When Pennsylvania state treasurer Bob Casey (D) was beckoned by his party to challenge Sen. Rick Santorum (R) in next year’s midterm elections, he dutifully accepted, with one stipulation: There could be no primary race. If the party wanted Casey’s name on the ballot, it would vacate the primary election, and he would enter the midterm as the presumptive nominee.

Sarah Royce

These were rather bold terms for a state treasurer to demand of his party leadership, especially while being recruited for one of the country’s most coveted Senate seats. But this was no ordinary state treasurer: son of the late two-term governor and Pennsylvania legend Robert Casey Sr., Bobby Jr. carries a star-studded pedigree. A pro-life, labor-friendly moderate in his father’s tradition, Casey’s politics play exceptionally well with the state’s heavily unionized middle class. His 2004 bid for treasurer – in which he received the largest popular mandate state voters have ever given a public officeholder – caught the attention of national leadership, most notably Sen. Charles Schumer (D-New York), chairman of the Democratic Senatorial Campaign Committee. According to The New Yorker, Pennsylvania was Schumer’s “Number one take-back seat,” and the chairman wasn’t going to rest until Casey, the state’s newfound political darling, was on board.

It should come as no surprise that Schumer, all too aware of the dangers of wearing a pro-life label in a Democratic primary, was quick to elbow out Casey’s competitors. With the help of Pennsylvania Gov. Edward Rendell (D), Schumer sidelined Barbara Hafer, the pro-choice movement’s trophy pick and a feature candidate of Emily’s List, a Washington-based advocacy group that sponsors pro-choice female politicians. Despite polling poorly against Santorum, Hafer had been the Democrats’ early favorite in the primary. It was a nasty bullet to bite, immediately exposing Schumer – a steadfast champion of reproductive freedom – to attacks from the pro-choice lobby. But it proved worthwhile, as head-to-head polling now shows Casey with a commanding lead, somewhere in the neighborhood of 14 and 20 points.

There are lessons to be learned here. Most importantly, it’s become clear that the Democratic Party’s primary system has been hijacked by special interests and when left to its own devices, will consistently favor the candidates who can best jockey for financial sponsors. As a result, a disproportionate number of primary winners hail from the political fringe. When a moderate does manage to walk out of a Democratic primary, he’s usually limping.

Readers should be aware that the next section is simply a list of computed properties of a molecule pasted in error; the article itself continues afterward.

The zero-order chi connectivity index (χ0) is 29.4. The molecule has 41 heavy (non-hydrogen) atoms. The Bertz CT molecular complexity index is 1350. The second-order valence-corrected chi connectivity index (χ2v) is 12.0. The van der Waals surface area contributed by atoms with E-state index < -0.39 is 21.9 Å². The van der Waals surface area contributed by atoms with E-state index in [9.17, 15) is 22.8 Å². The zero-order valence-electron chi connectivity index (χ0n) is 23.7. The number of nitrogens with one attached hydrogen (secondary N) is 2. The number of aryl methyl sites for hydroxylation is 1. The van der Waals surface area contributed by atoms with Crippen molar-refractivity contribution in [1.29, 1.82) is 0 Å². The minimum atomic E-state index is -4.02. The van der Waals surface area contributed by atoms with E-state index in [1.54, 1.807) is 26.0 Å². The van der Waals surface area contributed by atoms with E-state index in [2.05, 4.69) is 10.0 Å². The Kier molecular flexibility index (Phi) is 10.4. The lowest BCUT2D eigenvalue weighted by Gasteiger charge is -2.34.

The politics of abortion exemplify this. Advocacy groups like the National Organization for Women and Planned Parenthood wield enormous power during primary season, withholding support from all but the most uncompromising pro-choice advocates and steering the abortion debate to the left. Candidates are sent into general elections with insensitively narrow positions on abortion, weakening their appeal and lending credibility to conservative charges that the Democratic Party’s position on abortion is sounding more pro-abortion than pro-choice.

The problem is not that the primary system promotes divisive candidates; it’s that it scares away born frontrunners like Bob Casey, who if not for an aggressive intervention by national party leaders, would still be crunching numbers in Harrisburg. Casey doesn’t embody the pulse of the party, but he’s a practical thinker and a political blessing compared to Santorum – a soldier of the religious right who, when push comes to shove, remains in lockstep with the Bush administration. For a party six years removed from the White House and trailing nine seats in the Senate, it’s numbers that count. Majorities – not moral fiber – build strong parties, and so long as Democrats remain in the political margins, they’ll have to open their tent to new voices. That’s what Schumer did in Pennsylvania, and it’s paying dividends.

Our primary system hasn’t always been like this. Before the television age, the nomination process was insulated; most appointments occured behind closed doors where party leaders handpicked candidates. Calls for transparency during the progressive era brought the selection process out in the open, and components of democracy were introduced.

What’s left now is a thoughtless and perverted system – a spending contest in which special interests exploit low voter participation to push through financially dependent politicians. Until Democrats can rely on a primary system that produces marketable candidates, it will be up to party leaders to pick the winners. If that means all of 2006’s frontrunners are selected in smoked filled rooms, so be it.

 

Singer can be reached at singers@umich.edu.

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